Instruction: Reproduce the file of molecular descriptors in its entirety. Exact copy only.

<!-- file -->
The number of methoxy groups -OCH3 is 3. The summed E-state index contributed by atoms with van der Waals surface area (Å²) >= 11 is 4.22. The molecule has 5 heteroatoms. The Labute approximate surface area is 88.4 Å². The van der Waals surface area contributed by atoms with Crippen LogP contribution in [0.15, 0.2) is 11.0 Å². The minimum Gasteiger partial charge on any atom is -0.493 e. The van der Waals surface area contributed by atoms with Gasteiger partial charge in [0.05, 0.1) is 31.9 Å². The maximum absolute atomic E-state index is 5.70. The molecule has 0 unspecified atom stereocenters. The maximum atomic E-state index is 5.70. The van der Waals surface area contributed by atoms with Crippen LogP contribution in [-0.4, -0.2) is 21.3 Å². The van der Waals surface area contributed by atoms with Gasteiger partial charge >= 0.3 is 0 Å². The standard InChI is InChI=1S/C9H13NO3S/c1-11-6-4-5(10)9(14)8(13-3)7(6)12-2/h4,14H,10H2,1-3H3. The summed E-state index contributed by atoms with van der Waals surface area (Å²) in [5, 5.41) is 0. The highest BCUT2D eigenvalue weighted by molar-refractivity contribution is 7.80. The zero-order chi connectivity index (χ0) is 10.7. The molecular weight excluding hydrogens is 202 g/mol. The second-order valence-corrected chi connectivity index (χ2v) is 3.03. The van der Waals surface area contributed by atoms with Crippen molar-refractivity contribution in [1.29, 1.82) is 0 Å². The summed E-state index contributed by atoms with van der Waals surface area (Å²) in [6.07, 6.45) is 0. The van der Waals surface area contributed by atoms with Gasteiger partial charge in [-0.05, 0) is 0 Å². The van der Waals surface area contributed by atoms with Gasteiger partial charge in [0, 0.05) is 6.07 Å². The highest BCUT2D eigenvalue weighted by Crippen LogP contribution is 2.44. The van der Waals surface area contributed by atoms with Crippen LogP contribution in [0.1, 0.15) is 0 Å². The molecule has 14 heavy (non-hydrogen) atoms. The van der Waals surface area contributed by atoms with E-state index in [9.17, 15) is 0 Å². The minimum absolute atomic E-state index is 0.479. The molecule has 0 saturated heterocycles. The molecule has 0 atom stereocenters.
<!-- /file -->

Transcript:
The number of methoxy groups -OCH3 is 3. The summed E-state index contributed by atoms with van der Waals surface area (Å²) >= 11 is 4.22. The molecule has 5 heteroatoms. The Labute approximate surface area is 88.4 Å². The van der Waals surface area contributed by atoms with Crippen LogP contribution in [0.15, 0.2) is 11.0 Å². The minimum Gasteiger partial charge on any atom is -0.493 e. The van der Waals surface area contributed by atoms with Gasteiger partial charge in [0.05, 0.1) is 31.9 Å². The maximum absolute atomic E-state index is 5.70. The molecule has 0 unspecified atom stereocenters. The maximum atomic E-state index is 5.70. The van der Waals surface area contributed by atoms with Crippen LogP contribution in [-0.4, -0.2) is 21.3 Å². The van der Waals surface area contributed by atoms with Gasteiger partial charge >= 0.3 is 0 Å². The standard InChI is InChI=1S/C9H13NO3S/c1-11-6-4-5(10)9(14)8(13-3)7(6)12-2/h4,14H,10H2,1-3H3. The summed E-state index contributed by atoms with van der Waals surface area (Å²) in [5, 5.41) is 0. The highest BCUT2D eigenvalue weighted by molar-refractivity contribution is 7.80. The zero-order chi connectivity index (χ0) is 10.7. The molecular weight excluding hydrogens is 202 g/mol. The second-order valence-corrected chi connectivity index (χ2v) is 3.03. The van der Waals surface area contributed by atoms with Crippen molar-refractivity contribution in [1.29, 1.82) is 0 Å². The summed E-state index contributed by atoms with van der Waals surface area (Å²) in [6.07, 6.45) is 0. The van der Waals surface area contributed by atoms with Gasteiger partial charge in [-0.05, 0) is 0 Å². The van der Waals surface area contributed by atoms with Gasteiger partial charge in [0, 0.05) is 6.07 Å². The highest BCUT2D eigenvalue weighted by Crippen LogP contribution is 2.44. The van der Waals surface area contributed by atoms with Crippen LogP contribution in [0.1, 0.15) is 0 Å². The molecule has 14 heavy (non-hydrogen) atoms. The van der Waals surface area contributed by atoms with E-state index in [9.17, 15) is 0 Å². The minimum absolute atomic E-state index is 0.479. The molecule has 0 saturated heterocycles. The molecule has 0 atom stereocenters.